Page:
I love this photo! It looks like I just ran in with a cheesy grin while Jodi and Samantha were having their picture taken.

Afterwards it was well worth waiting in the very long line to get my battered old copy of My Sister’s Keeper signed by Jodi, and my brand-new copy of Between the Lines signed by Samantha. Most of all, it was a real buzz to be able to say to Jodi directly, in the few brief moments I was in front of her, that she has been a true inspiration to me. Reading a Picoult book always re-energises me, and makes me aim higher in my own work.

NB: The first book I read by Jodi Picoult was, like many others, My Sister’s Keeper. It was fascinating to find out what she thought of the film, particularly the different ending. I found a blog link where Jodi answers a similar question, and you can read it here: http://filmvsbook.blogspot.com.au/2012/03/jodi-picoult-on-my-sisters-keeper.html

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BOOK LOVE: The Self-Completing Tree by Dorothy Livesay

I started my week of US and Canadian ‘Book Loves’ with a collection of poetry, so I’ll bookend it with another one: my favourite poetry collection by Dorothy Livesay. This was originally given to me as a University text to study, but I’ve returned to it under my own steam countless times since. It was first published in 1986, over twenty-five years ago, but its themes are timeless, and Livesay’s writing is seamless. There is a definite focus on female concerns, but the poems go much further. There are  commentaries on places and people Livesay knew or observed, and on events that caught her eye. In her Foreword she describes her thinking as being dominated by poverty, racism, and war, but this is not a downbeat collection – perhaps because of what Livesay describes as her overarcing theme: ‘Whether a leap is possible, a miracle of changed feeling, changed thinking’. She also says she hopes that this is the collection she will be remembered by. I can see why, and this is one book I’ll never part with.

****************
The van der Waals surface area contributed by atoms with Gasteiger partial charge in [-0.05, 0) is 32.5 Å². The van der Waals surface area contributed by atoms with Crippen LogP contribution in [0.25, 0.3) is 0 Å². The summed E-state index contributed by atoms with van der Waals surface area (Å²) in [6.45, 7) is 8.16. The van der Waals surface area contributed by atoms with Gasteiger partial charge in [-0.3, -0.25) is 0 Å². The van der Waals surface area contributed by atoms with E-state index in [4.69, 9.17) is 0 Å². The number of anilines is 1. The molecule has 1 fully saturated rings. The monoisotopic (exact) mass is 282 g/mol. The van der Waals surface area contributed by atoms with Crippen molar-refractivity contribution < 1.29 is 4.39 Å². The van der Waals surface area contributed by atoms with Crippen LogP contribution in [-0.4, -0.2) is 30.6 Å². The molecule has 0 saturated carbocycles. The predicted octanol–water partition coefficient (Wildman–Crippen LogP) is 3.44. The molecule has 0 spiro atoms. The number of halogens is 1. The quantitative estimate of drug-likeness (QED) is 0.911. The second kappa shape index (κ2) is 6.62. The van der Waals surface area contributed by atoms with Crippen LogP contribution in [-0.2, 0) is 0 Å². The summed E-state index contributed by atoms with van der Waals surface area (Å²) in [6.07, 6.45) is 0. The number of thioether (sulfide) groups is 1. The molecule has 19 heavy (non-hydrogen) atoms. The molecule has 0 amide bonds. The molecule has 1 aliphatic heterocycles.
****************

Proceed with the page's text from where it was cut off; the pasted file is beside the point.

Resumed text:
Here are the last few lines from ‘Invisible Sun’, which begins with a quote from Thomas Browne, that ‘Life is a pure flame, and we live by an invisible sun within us‘:

Oh, my hands have sung, have swung from the
sun’s centre
To be the veins of warmth within a room:
To burn with the work done and the night to
come —
Rounded in sleep, to shape an invisible sun.

 

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BOOK LOVE: Absolute Trust in the Goodness of the Earth by Alice Walker

The forces of nature and the strength of the human spirit inspire the poems in Absolute Trust in the Goodness of the Earth. Alice Walker opens us to feeling and understanding, with poems that cover a broad spectrum of emotions. With profound artistry, Walker searches for, discovers, and declares the fundamental beauty of existence, as she explores what it means to experience life fully, to learn from it, and to grow both as an individual and as part of a greater spiritual community. (www.randomhouse.com)

My love for Alice Walker’s writing began back in 1995 when I wrote about The Colour Purple as part of my dissertation. It remains one of my favourite books of all time. I came across this 2004 publication more recently. I was in the library, supposedly working on my own book, but instead I spent the morning devouring these poems.

I loved the whole book, but would particularly recommend: ‘Coming Back from Seeing Your People’; ‘What Will Save Us’; ‘Thanksgiving’; ‘(Yours and Mine) Is Obsolete’; and ‘You Too Can Look, Smell, Dress, Act This Way’.